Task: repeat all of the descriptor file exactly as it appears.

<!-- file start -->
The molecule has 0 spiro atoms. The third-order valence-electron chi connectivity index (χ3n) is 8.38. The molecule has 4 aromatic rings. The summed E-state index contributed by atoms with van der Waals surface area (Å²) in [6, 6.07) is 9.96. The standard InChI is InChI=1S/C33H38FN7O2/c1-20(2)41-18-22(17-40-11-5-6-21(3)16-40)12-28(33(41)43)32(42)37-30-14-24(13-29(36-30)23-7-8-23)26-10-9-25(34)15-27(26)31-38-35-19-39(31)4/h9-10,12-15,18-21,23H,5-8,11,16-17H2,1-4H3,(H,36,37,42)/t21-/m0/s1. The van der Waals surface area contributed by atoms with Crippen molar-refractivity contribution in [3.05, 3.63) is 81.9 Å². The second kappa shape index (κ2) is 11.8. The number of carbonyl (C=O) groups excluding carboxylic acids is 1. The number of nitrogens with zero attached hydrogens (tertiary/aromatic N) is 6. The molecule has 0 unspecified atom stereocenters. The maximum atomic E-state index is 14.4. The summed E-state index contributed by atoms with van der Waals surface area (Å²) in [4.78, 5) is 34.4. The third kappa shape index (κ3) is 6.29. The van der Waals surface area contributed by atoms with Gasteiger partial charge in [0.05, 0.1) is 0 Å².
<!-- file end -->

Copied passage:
The molecule has 0 spiro atoms. The third-order valence-electron chi connectivity index (χ3n) is 8.38. The molecule has 4 aromatic rings. The summed E-state index contributed by atoms with van der Waals surface area (Å²) in [6, 6.07) is 9.96. The standard InChI is InChI=1S/C33H38FN7O2/c1-20(2)41-18-22(17-40-11-5-6-21(3)16-40)12-28(33(41)43)32(42)37-30-14-24(13-29(36-30)23-7-8-23)26-10-9-25(34)15-27(26)31-38-35-19-39(31)4/h9-10,12-15,18-21,23H,5-8,11,16-17H2,1-4H3,(H,36,37,42)/t21-/m0/s1. The van der Waals surface area contributed by atoms with Crippen molar-refractivity contribution in [3.05, 3.63) is 81.9 Å². The second kappa shape index (κ2) is 11.8. The number of carbonyl (C=O) groups excluding carboxylic acids is 1. The number of nitrogens with zero attached hydrogens (tertiary/aromatic N) is 6. The molecule has 0 unspecified atom stereocenters. The maximum atomic E-state index is 14.4. The summed E-state index contributed by atoms with van der Waals surface area (Å²) in [4.78, 5) is 34.4. The third kappa shape index (κ3) is 6.29. The van der Waals surface area contributed by atoms with Gasteiger partial charge in [0.05, 0.1) is 0 Å².